Almost everyone gets nervous when they have to speak in public and that’s not a bad thing. Our nerves can give us extra energy and that can improve our performance. Unfortunately, the nervousness can also become obsessive and distract us as we try to prepare for the talk. To avoid that distraction, there are three questions you should be asking yourself;
Why Am I Doing This?
The answer to this question is not “because I was asked to” or “my boss told me to”. Even if those things are true, look beyond them to find something that benefits you. Will the speaking opportunity bring you more clients? Will it advance your career? Will it build confidence to help you overcome a fear of public speaking?
Make your speaking opportunity personal. Give yourself a goal or objective to measure your performance by. Do you want to get five new contacts out of the 200 people in the audience? Do you want to get invited back to speak again. Is there a thought or a call to action that you want to plant in the minds of your audience?
Who Am I Talking To?
Your speaking opportunity is all about you but the speech needs to be all about the audience. The more you know about the people you are speaking to, the better you can tailor your presentation to them.
Well before the day of your talk, ask questions about the background and experience of the people who will be there and make sure your speech will reach most of who ever is in the room. Don’t show off by speaking over their heads and don’t talk down to them either. Nothing is more boring than a canned speech that has no relevance to the audience.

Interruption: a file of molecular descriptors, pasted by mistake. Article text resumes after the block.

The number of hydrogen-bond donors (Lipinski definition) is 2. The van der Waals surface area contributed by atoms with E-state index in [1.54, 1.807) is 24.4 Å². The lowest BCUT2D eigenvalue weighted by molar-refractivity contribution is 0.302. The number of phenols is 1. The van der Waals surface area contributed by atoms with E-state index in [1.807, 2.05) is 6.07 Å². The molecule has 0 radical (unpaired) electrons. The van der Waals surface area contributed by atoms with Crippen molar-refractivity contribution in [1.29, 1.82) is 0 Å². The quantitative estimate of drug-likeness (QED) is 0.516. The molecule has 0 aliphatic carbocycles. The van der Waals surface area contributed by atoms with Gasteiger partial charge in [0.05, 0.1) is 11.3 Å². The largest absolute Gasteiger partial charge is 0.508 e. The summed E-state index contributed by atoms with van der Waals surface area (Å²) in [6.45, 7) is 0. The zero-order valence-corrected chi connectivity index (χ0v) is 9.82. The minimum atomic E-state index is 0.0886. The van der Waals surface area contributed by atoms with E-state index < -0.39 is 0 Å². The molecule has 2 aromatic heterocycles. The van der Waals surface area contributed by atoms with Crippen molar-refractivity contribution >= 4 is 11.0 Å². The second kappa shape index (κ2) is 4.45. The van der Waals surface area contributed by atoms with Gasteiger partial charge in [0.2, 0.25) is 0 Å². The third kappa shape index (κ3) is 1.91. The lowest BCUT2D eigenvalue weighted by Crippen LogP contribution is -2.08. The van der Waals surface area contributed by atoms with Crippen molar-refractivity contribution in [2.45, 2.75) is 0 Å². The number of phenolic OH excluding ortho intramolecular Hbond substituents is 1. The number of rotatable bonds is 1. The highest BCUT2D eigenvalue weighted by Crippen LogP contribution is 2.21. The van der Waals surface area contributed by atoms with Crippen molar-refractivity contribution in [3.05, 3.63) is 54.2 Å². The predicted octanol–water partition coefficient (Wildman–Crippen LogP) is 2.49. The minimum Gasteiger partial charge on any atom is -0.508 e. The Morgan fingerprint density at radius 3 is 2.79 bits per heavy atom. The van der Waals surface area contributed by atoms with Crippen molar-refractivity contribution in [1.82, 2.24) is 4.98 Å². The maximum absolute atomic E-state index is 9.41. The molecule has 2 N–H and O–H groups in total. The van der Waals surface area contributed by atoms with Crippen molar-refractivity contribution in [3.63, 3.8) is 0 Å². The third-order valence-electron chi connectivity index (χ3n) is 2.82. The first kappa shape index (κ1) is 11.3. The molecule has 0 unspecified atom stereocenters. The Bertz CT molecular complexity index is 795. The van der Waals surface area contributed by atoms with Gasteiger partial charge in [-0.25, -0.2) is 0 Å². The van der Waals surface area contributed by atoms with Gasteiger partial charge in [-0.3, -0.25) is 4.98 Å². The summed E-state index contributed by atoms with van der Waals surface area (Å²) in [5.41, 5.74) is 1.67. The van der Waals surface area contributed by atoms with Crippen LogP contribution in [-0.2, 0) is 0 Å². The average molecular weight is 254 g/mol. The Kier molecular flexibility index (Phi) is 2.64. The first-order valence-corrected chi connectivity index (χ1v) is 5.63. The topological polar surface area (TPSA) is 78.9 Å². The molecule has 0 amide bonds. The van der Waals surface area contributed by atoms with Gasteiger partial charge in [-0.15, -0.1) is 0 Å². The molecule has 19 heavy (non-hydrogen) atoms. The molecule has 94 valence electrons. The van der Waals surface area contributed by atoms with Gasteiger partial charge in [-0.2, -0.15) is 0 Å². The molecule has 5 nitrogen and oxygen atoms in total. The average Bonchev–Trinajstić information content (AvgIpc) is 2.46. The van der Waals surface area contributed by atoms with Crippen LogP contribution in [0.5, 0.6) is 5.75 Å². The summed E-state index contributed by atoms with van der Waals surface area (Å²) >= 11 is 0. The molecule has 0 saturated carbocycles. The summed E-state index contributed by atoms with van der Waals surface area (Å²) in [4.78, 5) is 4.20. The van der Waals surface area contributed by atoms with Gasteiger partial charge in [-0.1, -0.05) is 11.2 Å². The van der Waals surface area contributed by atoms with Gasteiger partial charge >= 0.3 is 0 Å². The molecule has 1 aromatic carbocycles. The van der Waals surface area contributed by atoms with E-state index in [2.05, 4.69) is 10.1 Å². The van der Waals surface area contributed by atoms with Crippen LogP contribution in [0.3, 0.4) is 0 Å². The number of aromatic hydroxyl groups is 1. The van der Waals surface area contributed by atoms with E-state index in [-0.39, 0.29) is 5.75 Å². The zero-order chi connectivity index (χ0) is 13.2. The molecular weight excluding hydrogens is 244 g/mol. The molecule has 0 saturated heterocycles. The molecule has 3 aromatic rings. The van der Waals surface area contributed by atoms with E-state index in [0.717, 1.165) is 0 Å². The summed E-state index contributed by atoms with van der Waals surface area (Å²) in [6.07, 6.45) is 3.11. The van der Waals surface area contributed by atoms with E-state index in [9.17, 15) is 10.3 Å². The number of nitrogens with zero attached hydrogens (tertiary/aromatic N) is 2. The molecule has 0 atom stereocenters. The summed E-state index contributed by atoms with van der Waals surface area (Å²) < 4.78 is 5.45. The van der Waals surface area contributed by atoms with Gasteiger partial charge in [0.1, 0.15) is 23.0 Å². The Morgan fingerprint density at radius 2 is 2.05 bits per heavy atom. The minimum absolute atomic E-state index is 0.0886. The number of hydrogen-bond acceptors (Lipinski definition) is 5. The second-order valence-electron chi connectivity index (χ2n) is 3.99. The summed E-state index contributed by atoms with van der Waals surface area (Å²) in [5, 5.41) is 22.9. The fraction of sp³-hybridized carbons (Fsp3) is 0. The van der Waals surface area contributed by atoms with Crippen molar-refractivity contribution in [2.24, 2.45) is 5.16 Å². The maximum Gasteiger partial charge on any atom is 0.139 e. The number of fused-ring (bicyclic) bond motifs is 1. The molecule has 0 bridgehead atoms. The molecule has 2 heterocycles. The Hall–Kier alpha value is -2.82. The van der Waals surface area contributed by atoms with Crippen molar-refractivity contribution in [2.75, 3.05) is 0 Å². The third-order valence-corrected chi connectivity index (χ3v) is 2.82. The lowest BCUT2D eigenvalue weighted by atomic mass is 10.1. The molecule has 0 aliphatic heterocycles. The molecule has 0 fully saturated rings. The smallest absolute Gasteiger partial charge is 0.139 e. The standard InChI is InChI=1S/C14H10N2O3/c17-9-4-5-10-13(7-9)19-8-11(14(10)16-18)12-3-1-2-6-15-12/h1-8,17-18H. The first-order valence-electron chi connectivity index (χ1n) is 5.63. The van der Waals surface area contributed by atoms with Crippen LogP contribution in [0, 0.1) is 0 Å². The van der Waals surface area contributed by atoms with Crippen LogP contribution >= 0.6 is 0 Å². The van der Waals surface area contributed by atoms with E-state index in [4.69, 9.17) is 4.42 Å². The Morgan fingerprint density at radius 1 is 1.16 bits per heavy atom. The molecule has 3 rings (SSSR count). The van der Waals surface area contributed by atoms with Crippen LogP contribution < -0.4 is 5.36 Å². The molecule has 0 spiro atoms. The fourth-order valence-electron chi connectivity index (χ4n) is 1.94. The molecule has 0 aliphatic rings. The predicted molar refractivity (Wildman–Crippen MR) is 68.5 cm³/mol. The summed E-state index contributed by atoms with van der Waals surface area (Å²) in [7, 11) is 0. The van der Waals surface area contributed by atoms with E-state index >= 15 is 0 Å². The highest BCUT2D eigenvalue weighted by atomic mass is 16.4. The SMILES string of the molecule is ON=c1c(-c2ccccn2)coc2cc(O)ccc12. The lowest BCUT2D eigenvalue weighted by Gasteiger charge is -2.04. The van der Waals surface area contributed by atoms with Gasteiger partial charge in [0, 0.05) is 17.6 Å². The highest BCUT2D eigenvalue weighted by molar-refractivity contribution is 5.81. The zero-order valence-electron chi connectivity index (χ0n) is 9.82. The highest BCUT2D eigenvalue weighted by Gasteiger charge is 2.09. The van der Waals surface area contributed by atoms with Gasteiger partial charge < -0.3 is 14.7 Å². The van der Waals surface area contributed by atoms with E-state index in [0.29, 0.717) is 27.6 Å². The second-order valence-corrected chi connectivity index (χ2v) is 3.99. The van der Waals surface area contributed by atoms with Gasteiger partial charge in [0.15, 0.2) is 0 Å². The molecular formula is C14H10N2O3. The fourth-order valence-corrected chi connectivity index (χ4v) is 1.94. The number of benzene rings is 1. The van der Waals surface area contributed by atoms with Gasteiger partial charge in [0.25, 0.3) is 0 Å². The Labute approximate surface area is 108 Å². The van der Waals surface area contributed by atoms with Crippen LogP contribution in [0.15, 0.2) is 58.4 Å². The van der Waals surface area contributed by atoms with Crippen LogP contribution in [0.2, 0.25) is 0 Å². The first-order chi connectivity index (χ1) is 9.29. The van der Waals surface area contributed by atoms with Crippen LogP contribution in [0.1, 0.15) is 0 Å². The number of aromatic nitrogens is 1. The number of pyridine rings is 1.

What Do They Need To Hear?
When you give a presentation, it is really half of a conversation that you are having with your audience. If you have done your homework, you can tailor your talk to make sure it provides maximum benefit to the people hearing it.
I once spoke to a conference of restaurant managers so naturally when I talked about crisis communication I used examples of food-handling problems and customer service issues. I have also spoken to the forest industry and used entirely different stories.
Don’t just give a speech to hear yourself talk, try to make it meaningful to the people in the audience who have committed to listen to you. That means you should think about their situation and customize your presentation to provide the most value for that target audience.
Being nervous is natural but if you focus on these three questions you’ll have far less to be nervous about.